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Roses and Lavender, Pines and Violets.

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Draco sees Neville every Sunday in the hallways of St. Mungo's. At first he tries to ignore him, but since his mother's room is so close to the Longbottoms' eventually he starts acknowledging him. First by nodding, then a soft 'Longbottom' which gets him a smile and a 'Hi Malfoy' in return.


He visits his mother every day. It is horrifying. St Mungo's is ugly and he wants to see his mother Narcissa surrounded by beauty. He has always idealised her in that respect; whatever might have lacked in her parenting, she was always beautiful and elegant. He was proud that all of the Slytherin boys wanted her and all of the girls wanted to be like her.

All that is left of his mother now is this empty, fragile shell. When his father got Kissed it was as if they sucked out her soul too, and he wants to see its beauty preserved. Unfortunately, there are 'Rules and Regulations' at Mungo’s about absolutely everything: furniture, clothing, hygiene. Beauty is not a requirement for proper care according to the rulebook.

He brings handcream and massages it in, so she smells like roses and lavender; but she looks horrible in the hospital gowns, and there isn’t much he can do about that.

She's always happy to see him. She smiles when he enters and frowns when he leaves, but she does not speak at all. Maybe she does not have anything left to say.

After every visit he goes and sits in the garden, a tiny piece of dry grass trapped between large walls, and smokes a cigarette. 'A filthy Muggle habit.' his mother would always say. Now she does not say anything anymore, so Draco feels he's allowed to, deserves to even for putting up with all of this shit. Ahh, swearing, another bad habit his mother would chastise him for.


One Sunday Neville is in there, crying. Draco does not know how to behave. He offers a cigarette, but Neville declines. Then he remembers that he has a chocolate frog in his pocket and gives him that— anything to get the boy to stop crying. The card that comes with it has Potter on it.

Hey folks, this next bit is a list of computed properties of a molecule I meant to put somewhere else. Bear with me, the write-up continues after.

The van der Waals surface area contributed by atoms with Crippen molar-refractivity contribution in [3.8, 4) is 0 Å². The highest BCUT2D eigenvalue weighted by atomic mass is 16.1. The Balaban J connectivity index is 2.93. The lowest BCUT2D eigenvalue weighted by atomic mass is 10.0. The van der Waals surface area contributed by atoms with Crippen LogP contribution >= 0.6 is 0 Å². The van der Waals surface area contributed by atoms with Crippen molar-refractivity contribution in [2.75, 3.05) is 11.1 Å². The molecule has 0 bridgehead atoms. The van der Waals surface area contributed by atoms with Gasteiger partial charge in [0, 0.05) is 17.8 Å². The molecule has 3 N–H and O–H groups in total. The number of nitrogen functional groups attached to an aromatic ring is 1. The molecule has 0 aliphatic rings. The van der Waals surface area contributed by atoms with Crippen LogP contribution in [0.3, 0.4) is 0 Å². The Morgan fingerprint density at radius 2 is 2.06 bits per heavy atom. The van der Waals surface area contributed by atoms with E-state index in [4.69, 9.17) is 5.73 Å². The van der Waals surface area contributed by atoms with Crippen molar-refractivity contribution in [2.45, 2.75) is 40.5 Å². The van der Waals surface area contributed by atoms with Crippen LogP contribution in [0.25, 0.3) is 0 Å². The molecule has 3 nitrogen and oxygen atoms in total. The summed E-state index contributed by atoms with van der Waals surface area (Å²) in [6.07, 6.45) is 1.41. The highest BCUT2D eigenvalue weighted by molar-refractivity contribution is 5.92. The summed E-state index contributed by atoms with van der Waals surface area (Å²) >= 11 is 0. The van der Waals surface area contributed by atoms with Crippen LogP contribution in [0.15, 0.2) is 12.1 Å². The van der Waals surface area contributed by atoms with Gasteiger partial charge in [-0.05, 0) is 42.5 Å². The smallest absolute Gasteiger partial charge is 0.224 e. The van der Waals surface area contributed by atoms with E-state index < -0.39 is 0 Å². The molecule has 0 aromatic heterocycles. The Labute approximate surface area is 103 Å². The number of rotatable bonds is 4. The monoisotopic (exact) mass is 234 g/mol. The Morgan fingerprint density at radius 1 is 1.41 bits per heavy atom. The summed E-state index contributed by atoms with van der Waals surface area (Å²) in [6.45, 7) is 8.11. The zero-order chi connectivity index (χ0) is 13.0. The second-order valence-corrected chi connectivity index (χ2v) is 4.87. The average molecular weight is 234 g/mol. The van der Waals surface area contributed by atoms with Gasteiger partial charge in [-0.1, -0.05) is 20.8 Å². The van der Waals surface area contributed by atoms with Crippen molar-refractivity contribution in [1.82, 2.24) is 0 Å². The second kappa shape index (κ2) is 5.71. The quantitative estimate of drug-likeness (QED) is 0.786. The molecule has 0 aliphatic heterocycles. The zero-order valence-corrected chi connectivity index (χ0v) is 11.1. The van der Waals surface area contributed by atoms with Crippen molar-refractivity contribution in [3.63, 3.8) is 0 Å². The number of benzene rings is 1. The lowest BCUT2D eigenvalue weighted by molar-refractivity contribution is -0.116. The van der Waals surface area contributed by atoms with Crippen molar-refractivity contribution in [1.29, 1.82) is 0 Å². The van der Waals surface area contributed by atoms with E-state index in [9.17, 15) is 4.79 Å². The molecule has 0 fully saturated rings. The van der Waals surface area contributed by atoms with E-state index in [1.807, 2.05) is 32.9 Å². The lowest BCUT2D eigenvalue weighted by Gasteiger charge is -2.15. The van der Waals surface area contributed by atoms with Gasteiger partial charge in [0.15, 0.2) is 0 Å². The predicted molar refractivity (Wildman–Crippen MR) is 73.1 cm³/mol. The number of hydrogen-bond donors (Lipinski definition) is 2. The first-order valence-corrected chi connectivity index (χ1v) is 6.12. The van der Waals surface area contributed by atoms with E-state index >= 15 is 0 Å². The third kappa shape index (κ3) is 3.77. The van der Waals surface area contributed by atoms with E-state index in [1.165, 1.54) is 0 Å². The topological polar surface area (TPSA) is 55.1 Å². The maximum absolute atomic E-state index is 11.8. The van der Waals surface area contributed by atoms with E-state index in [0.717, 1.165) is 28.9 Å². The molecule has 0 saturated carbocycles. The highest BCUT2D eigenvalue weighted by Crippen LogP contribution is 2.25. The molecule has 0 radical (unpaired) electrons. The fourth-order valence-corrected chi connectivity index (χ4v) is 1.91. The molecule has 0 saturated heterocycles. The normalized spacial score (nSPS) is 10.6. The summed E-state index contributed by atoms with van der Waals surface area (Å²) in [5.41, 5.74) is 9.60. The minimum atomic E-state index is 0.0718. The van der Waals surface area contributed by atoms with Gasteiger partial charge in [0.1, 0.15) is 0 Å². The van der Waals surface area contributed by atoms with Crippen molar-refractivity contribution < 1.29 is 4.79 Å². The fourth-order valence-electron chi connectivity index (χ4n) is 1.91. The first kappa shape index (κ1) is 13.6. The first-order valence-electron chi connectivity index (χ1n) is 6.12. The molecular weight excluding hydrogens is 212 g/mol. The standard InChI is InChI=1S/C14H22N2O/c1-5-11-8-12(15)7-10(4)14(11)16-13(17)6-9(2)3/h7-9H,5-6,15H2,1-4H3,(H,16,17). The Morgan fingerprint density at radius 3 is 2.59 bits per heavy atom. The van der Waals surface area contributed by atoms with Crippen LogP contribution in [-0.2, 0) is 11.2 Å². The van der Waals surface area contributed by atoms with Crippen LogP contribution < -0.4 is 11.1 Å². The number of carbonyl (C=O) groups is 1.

Draco scoffs, 'They should have made one of you too. Potter can't always be the hero, you know.'
'They did,' Neville whispers, 'but I don't feel like a hero right now.'

There was a potion, Neville explains, that had gotten his hopes up. It was supposed to regrow the myelin around the brain cells damaged by the curse. Past efforts had failed completely. He had thought that maybe, now that Bellatrix was dead, it might work. It hadn't.
'I tell myself not to hope, but I have to. If I give up on that, I give up on them. I don't know if I could visit them then.' Neville sniffs, wiping his nose, hiding the handkerchief in his pocket.

Draco nods, because he knows exactly what Neville means.

Then he does not see Neville again and he wonders if he's ashamed and avoiding him, but it seems that the Longbottoms have moved rooms, because there are new people in room 5.22.


Three weeks later, Wispy informs him that there is someone to see him. Neville comes in with brochures of a private hospital in France. He moved his parents there. It's small, he says, personal, there's a garden and a golden retriever. Neville thinks it would be good for his mother to go there, because she was always so refined and she belongs in a refined environment. He wants to hug Neville for noticing that, but restrains himself.

When he has owled Maison Bethanie, he goes out and buys a hundred chocolate frogs. He has to eat seventy-two before he finds Neville's card. The Slayer Of Nagini brandishes his sword, then puts it down, staring embarrassedly at the floor. Draco rubs the card between his fingers. Then he goes to puke.


He gets a tour at Bethanie. It's very expensive. The patients are only in their private rooms to sleep; the rest of the day they are free to spend in the communal areas. It's open and light, some people are drawing at the table, while someone else is petting the dog. Draco at first can't see the difference between the patients and the staff, because nobody is wearing uniforms, until he notices the staff have name badges. Aurelie, who gives him the tour, takes him to the garden. It smells of roses and lavender and he agrees at once to the transfer. It's worth every galleon.

Draco places Neville's frog card on his desk, next to his quill holder and fills in the release and transfer forms.

He dresses his mother in one of her favourite green dresses and does her hair. She arrives at Bethanie in style. They've already put in the furniture that he sent them, but he takes her to the gardens first.
She seems delighted, looks up to him and whispers, 'Draco...'

Maybe he was wrong about her, maybe her soul had not gone, maybe it was all that was left. St Mungo's had not been a place for souls, but this place is. Here, at Bethanie, souls can be free.